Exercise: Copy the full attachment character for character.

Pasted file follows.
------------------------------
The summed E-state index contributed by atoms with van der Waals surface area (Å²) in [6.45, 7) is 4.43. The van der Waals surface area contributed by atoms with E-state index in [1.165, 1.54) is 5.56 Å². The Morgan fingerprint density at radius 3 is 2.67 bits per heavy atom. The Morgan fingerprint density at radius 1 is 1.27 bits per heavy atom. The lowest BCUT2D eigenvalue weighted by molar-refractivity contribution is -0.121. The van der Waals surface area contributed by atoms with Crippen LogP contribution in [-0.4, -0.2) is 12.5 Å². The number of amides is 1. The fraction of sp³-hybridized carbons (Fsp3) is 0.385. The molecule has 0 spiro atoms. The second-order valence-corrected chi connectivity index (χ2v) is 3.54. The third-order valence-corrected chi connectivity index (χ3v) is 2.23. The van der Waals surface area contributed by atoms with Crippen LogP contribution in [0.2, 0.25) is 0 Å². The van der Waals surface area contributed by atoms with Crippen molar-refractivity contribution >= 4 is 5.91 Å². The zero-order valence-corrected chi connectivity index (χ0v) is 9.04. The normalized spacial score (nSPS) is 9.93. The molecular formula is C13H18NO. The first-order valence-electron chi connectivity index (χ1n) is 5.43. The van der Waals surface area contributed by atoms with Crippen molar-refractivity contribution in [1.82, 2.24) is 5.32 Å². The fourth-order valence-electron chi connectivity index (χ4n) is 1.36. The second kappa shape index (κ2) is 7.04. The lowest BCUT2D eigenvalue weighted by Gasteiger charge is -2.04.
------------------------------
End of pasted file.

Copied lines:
The summed E-state index contributed by atoms with van der Waals surface area (Å²) in [6.45, 7) is 4.43. The van der Waals surface area contributed by atoms with E-state index in [1.165, 1.54) is 5.56 Å². The Morgan fingerprint density at radius 3 is 2.67 bits per heavy atom. The Morgan fingerprint density at radius 1 is 1.27 bits per heavy atom. The lowest BCUT2D eigenvalue weighted by molar-refractivity contribution is -0.121. The van der Waals surface area contributed by atoms with Crippen LogP contribution in [-0.4, -0.2) is 12.5 Å². The number of amides is 1. The fraction of sp³-hybridized carbons (Fsp3) is 0.385. The molecule has 0 spiro atoms. The second-order valence-corrected chi connectivity index (χ2v) is 3.54. The third-order valence-corrected chi connectivity index (χ3v) is 2.23. The van der Waals surface area contributed by atoms with Crippen LogP contribution in [0.2, 0.25) is 0 Å². The van der Waals surface area contributed by atoms with Crippen molar-refractivity contribution >= 4 is 5.91 Å². The zero-order valence-corrected chi connectivity index (χ0v) is 9.04. The normalized spacial score (nSPS) is 9.93. The molecular formula is C13H18NO. The first-order valence-electron chi connectivity index (χ1n) is 5.43. The van der Waals surface area contributed by atoms with Crippen molar-refractivity contribution in [1.82, 2.24) is 5.32 Å². The fourth-order valence-electron chi connectivity index (χ4n) is 1.36. The second kappa shape index (κ2) is 7.04. The lowest BCUT2D eigenvalue weighted by Gasteiger charge is -2.04.